Has development studies forgotten Latin America?

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Tom HewittTom Hewitt is a lecturer in IDD specialising in children’s rights and rights-based programming, development theory, distance learning, governance and politics of development, and science and technology policy.

Attending the Latin American Studies Association (LASA) conference in Toronto – over 3000 papers in 850 sessions over three days – shows that academic endeavour on and in the region is alive and well. Why then does Latin America have such a low profile in the UK’s development studies community?

Historic (colonial) ties of the UK with South Asia and sub-Saharan Africa are part of the explanation. A more compelling contemporary reason lies in the narrowed focus of development research and policy on poverty reduction and the MDGs, particularly in Africa.

This is a shame. Latin America still has much to tell us about development – good and bad. This region was the home of structuralism and of the dependency school, of the first experiments in structural adjustment of the Washington Consensus, and even in part of short-lived post-development thinking. In short, Latin America has been a fertile source of influential ideas.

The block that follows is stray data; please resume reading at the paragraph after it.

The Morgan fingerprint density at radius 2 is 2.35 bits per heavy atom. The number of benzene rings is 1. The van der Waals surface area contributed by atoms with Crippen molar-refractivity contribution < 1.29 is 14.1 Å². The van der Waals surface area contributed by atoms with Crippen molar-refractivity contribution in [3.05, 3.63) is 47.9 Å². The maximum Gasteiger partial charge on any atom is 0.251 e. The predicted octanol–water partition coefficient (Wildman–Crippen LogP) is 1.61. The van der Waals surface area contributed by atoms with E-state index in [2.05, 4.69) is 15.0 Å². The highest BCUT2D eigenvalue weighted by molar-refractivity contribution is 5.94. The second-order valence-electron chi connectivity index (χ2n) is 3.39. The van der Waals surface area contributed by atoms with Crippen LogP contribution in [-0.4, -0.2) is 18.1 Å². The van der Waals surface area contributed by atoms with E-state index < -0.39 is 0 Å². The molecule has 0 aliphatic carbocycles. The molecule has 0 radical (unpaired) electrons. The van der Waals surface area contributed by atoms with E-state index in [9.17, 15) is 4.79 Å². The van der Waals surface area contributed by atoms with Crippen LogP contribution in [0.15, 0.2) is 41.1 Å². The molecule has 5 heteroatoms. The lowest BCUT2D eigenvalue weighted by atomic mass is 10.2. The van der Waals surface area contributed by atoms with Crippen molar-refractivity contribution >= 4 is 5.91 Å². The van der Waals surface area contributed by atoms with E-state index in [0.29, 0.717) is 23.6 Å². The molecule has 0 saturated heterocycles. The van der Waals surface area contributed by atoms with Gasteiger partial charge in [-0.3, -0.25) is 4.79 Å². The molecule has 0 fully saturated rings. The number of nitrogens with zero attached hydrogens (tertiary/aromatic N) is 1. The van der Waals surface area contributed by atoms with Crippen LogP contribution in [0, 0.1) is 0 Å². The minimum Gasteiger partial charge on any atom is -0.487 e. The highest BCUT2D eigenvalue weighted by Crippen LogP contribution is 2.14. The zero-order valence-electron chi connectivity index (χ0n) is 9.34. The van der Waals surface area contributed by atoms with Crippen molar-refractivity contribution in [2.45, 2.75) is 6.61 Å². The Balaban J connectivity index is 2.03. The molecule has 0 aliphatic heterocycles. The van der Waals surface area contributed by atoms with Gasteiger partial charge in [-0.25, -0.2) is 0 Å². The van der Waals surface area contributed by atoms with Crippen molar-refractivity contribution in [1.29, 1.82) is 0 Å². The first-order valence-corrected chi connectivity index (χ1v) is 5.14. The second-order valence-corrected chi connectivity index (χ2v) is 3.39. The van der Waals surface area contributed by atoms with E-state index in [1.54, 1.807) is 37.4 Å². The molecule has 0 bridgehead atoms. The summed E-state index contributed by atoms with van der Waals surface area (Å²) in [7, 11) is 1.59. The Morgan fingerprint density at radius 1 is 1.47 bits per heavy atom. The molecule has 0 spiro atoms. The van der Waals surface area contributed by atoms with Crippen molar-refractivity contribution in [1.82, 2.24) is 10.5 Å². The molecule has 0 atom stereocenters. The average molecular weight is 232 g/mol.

In 1993, Cristóbel Kay said “…the Latin American school’s greatest contribution to development theory has been to introduce a view from the South which exposed ethnocentrism and asserted the specific history of the South.”  Latin Americans still represent this independent voice and the current language about the continent’s development is illuminating.

Major themes running through the conference were ‘inequality’ and/or  ‘participation’. This is in contrast to the more common themes of poverty or governance to be found in recent development studies literature. Neither poverty nor governance is irrelevant in Latin America, but their analysis is more often than not made through a political and people-centred lens.

Latin America’s giant – Brazil – is at the forefront of emerging trends in development studies. Old labels of North-South, developed-developing, etc become meaningless as regional powers, such as Brazil, have sustained  economic growth rates combined with declining income inequality internally and, externally, play increasingly influential roles in international forums and in the aid business.

It is time to watch this space again.

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